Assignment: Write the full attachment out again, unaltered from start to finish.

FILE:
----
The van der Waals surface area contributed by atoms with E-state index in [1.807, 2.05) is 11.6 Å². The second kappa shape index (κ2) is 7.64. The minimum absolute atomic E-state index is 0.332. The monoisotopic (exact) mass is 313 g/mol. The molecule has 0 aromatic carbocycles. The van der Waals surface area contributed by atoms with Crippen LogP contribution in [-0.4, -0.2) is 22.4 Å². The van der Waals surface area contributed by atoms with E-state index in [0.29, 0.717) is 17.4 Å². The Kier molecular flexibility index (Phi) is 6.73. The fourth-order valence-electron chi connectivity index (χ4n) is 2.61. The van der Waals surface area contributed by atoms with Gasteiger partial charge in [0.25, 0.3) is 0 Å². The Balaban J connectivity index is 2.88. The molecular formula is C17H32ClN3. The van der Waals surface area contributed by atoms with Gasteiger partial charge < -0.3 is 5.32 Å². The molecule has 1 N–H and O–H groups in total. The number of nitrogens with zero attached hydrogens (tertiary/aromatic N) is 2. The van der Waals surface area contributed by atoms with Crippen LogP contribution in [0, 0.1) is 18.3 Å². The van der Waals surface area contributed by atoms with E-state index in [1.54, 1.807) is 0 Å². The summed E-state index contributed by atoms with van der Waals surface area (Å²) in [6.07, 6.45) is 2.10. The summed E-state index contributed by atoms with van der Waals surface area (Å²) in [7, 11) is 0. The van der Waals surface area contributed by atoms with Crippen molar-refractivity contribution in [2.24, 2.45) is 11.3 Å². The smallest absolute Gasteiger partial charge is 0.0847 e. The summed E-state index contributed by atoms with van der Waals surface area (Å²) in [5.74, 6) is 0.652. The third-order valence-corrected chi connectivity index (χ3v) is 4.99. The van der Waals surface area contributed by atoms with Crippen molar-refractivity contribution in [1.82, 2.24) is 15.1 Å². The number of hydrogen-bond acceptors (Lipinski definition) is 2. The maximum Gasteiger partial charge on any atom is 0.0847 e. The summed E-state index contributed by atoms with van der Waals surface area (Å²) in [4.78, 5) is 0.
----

The van der Waals surface area contributed by atoms with E-state index in [1.807, 2.05) is 11.6 Å². The second kappa shape index (κ2) is 7.64. The minimum absolute atomic E-state index is 0.332. The monoisotopic (exact) mass is 313 g/mol. The molecule has 0 aromatic carbocycles. The van der Waals surface area contributed by atoms with Crippen LogP contribution in [-0.4, -0.2) is 22.4 Å². The van der Waals surface area contributed by atoms with E-state index in [0.29, 0.717) is 17.4 Å². The Kier molecular flexibility index (Phi) is 6.73. The fourth-order valence-electron chi connectivity index (χ4n) is 2.61. The van der Waals surface area contributed by atoms with Gasteiger partial charge in [0.25, 0.3) is 0 Å². The Balaban J connectivity index is 2.88. The molecular formula is C17H32ClN3. The van der Waals surface area contributed by atoms with Gasteiger partial charge < -0.3 is 5.32 Å². The molecule has 1 N–H and O–H groups in total. The number of nitrogens with zero attached hydrogens (tertiary/aromatic N) is 2. The van der Waals surface area contributed by atoms with Crippen LogP contribution in [0, 0.1) is 18.3 Å². The van der Waals surface area contributed by atoms with E-state index in [1.54, 1.807) is 0 Å². The summed E-state index contributed by atoms with van der Waals surface area (Å²) in [6.07, 6.45) is 2.10. The summed E-state index contributed by atoms with van der Waals surface area (Å²) in [7, 11) is 0. The van der Waals surface area contributed by atoms with Crippen molar-refractivity contribution in [2.24, 2.45) is 11.3 Å². The smallest absolute Gasteiger partial charge is 0.0847 e. The summed E-state index contributed by atoms with van der Waals surface area (Å²) in [5.74, 6) is 0.652. The third-order valence-corrected chi connectivity index (χ3v) is 4.99. The van der Waals surface area contributed by atoms with Crippen molar-refractivity contribution in [1.82, 2.24) is 15.1 Å². The number of hydrogen-bond acceptors (Lipinski definition) is 2. The maximum Gasteiger partial charge on any atom is 0.0847 e. The summed E-state index contributed by atoms with van der Waals surface area (Å²) in [4.78, 5) is 0.